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Connecticut CPA
May/June 2013
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The Appellate Court's decision in no way focused on whether there was
any merit to the plaintiff taxpayer's allegations regarding the change in
his tax treatment for years 2003-2005 (for the reason that such allega-
tions were irrelevant to the issue of whether a tax return preparer is a fi-
duciary). Nonetheless, the CPA has made it clear, prior to the change in
tax treatment, the matter had been fully discussed with the taxpayer and
was acknowledged and documented by a signed engagement letter.
More specifically, prior to the change, the CPA discussed with the client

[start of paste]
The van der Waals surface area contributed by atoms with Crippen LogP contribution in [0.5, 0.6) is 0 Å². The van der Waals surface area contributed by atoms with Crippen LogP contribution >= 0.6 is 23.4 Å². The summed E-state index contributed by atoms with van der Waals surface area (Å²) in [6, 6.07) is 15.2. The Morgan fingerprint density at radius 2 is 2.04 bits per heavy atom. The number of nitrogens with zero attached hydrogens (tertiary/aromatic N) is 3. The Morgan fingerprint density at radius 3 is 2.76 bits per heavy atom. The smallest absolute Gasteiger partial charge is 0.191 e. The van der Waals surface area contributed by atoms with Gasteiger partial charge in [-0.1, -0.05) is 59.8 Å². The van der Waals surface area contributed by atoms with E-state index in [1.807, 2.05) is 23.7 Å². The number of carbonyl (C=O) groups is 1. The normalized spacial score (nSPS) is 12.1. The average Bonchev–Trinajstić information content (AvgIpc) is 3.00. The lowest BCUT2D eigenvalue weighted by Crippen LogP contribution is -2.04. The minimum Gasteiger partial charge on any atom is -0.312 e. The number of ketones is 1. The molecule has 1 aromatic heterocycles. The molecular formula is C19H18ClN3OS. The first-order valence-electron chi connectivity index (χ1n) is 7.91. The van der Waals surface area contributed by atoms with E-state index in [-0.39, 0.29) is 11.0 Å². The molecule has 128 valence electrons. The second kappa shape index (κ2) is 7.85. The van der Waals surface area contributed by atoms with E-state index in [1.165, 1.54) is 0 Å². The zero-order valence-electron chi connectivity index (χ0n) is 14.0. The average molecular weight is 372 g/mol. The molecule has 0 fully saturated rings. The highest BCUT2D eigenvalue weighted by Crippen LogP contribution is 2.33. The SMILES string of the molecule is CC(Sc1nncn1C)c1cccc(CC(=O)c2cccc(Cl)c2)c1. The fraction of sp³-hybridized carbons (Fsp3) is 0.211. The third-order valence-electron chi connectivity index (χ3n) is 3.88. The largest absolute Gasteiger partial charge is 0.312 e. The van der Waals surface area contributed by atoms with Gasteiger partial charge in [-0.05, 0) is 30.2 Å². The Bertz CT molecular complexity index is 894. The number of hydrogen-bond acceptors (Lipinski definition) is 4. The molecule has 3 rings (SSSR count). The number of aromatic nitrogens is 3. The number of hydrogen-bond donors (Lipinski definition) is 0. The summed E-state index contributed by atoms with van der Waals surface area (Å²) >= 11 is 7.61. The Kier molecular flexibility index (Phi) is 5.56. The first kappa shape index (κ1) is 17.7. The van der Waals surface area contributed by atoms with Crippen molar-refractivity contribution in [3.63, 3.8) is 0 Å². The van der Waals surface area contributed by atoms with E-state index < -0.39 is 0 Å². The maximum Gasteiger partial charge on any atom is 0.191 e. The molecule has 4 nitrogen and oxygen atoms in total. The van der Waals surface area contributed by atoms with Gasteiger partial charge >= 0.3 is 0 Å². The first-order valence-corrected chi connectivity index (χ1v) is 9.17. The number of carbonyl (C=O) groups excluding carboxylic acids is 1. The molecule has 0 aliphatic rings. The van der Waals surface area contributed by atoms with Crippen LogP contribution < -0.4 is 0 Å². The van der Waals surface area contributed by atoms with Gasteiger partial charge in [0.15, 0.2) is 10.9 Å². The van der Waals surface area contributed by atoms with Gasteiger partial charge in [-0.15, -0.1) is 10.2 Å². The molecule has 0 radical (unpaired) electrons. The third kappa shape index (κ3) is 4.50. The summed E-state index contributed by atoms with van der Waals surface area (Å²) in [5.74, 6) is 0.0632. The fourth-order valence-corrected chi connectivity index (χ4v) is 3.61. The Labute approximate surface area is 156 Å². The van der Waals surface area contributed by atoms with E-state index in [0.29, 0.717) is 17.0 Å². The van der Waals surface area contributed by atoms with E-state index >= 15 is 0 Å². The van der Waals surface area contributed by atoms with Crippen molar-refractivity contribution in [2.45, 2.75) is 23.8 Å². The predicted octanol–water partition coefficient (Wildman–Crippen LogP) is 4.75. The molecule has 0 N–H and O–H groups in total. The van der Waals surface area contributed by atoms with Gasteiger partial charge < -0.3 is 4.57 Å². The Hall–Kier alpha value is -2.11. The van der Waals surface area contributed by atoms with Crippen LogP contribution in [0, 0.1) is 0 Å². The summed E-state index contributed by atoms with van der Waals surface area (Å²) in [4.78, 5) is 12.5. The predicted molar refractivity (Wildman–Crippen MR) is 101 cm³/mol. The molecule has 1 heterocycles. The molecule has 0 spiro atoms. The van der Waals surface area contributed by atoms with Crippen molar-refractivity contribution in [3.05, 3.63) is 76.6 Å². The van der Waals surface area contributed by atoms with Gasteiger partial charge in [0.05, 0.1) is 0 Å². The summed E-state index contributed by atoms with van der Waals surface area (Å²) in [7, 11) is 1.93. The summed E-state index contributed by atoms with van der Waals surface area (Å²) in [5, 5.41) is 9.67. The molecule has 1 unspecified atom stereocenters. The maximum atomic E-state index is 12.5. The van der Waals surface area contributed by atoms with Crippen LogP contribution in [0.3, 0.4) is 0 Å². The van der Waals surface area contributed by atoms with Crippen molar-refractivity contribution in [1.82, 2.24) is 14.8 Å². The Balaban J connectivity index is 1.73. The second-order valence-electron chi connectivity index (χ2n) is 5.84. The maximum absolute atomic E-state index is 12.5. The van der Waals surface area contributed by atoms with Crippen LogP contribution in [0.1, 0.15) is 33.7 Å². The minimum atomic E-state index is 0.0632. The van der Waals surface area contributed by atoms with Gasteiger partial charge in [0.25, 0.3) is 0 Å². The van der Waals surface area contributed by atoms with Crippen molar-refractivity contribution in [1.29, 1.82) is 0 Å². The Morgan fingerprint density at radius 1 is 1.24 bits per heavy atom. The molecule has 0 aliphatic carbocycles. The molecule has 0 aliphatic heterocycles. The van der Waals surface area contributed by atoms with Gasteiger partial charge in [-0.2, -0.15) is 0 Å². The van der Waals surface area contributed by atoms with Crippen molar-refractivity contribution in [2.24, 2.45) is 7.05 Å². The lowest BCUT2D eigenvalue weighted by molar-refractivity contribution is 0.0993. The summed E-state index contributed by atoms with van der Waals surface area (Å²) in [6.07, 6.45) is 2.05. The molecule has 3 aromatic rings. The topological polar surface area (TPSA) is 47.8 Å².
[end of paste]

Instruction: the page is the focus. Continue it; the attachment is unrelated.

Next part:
the requirement to report multiple, cyclical real estate purchases and
sales as a trade or business on Schedule C, rather than treating them as
capital gains reported on Schedule D.
It is important that this information be brought to the attention of our
readers. We apologize for causing any misunderstanding on the part of
our readers or concern on the part of the CPA.
Connecticut Appellate Court Rules on the CPA as Fiduciary:
Recent Decision on Iacurci v. Sax Significant to Connecticut CPAs
Clarification and update to March/April Connecticut CPA article:
Subsequent Event
On March 1, 2013, the Connecticut
Supreme Court granted the plaintiff's
petition for certification and will deter-
mine the narrow issue of whether "the
Appellate Court properly affirm(ed) the
trial court's entry of summary judgment
against the plaintiff."